The Hubble Space telescope has been our eye in the sky for almost 30 years, and it's still consistently producing some of the best images of the cosmos. Now, astronomers from the Instituto de Astrofísica de Canarias (IAC) have re-processed an old Hubble Ultra-Deep Field (HUDF) image to find new details. The end result is the deepest image ever taken of the universe from space.
The original HUDF was captured in 2004, as Hubble stared at a tiny patch of sky for hundreds of hours and took a long exposure shot to peer further into space than ever before. After the Wide Field Camera 3 (WFC3) was installed on the spacecraft in 2009, it too was trained on the same spot for twice as long, and extended that depth even further in a 2012 photograph.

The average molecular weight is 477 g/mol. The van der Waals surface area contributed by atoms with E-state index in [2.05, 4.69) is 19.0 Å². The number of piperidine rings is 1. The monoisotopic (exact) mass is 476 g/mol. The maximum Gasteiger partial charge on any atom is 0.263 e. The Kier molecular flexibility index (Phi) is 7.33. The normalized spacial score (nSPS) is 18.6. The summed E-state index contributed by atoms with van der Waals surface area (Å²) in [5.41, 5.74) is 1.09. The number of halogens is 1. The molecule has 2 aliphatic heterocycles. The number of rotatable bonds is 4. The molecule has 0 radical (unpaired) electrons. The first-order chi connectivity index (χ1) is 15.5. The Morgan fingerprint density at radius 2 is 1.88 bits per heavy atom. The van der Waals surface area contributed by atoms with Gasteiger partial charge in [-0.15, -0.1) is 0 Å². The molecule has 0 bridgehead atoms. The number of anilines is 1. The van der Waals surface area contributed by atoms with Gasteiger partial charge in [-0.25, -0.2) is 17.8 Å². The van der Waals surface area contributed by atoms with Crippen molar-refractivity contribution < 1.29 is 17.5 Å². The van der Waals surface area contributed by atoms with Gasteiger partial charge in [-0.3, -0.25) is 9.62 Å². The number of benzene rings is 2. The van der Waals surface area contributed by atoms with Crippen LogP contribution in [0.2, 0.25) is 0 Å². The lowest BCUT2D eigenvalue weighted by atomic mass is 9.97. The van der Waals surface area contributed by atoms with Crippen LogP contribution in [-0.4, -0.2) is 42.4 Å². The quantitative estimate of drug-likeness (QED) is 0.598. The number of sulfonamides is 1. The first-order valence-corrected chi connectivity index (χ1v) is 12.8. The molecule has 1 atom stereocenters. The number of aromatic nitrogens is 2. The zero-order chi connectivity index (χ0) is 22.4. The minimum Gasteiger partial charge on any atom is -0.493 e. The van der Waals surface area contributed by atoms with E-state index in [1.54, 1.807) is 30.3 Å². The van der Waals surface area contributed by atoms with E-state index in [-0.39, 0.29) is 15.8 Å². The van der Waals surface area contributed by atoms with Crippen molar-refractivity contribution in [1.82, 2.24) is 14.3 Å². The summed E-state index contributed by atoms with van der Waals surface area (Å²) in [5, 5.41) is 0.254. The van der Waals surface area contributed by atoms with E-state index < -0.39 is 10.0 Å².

The new project updates that image yet again. Over the past three years, researchers at the IAC have used a new method of combining the individual images. This technique helps to recover the "lost light" that obscured some of the more faint objects.
"What we have done is to go back to the archive of the original images, directly as observed by the HST, and improve the process of combination, aiming at the best image quality not only for the more distant smaller galaxies but also for the extended regions of the largest galaxies," says Alejandro Borlaff, lead researcher on the new study.
Over the entire final image, the team managed to recover the equivalent light of an entire galaxy – roughly 100 thousand million Suns-worth. Along with revealing new galaxies, the extra light also showed that some of the previously-spotted galaxies were up to twice as wide as once thought.
The new image is described in a paper published in the journal Astronomy & Astrophysics.
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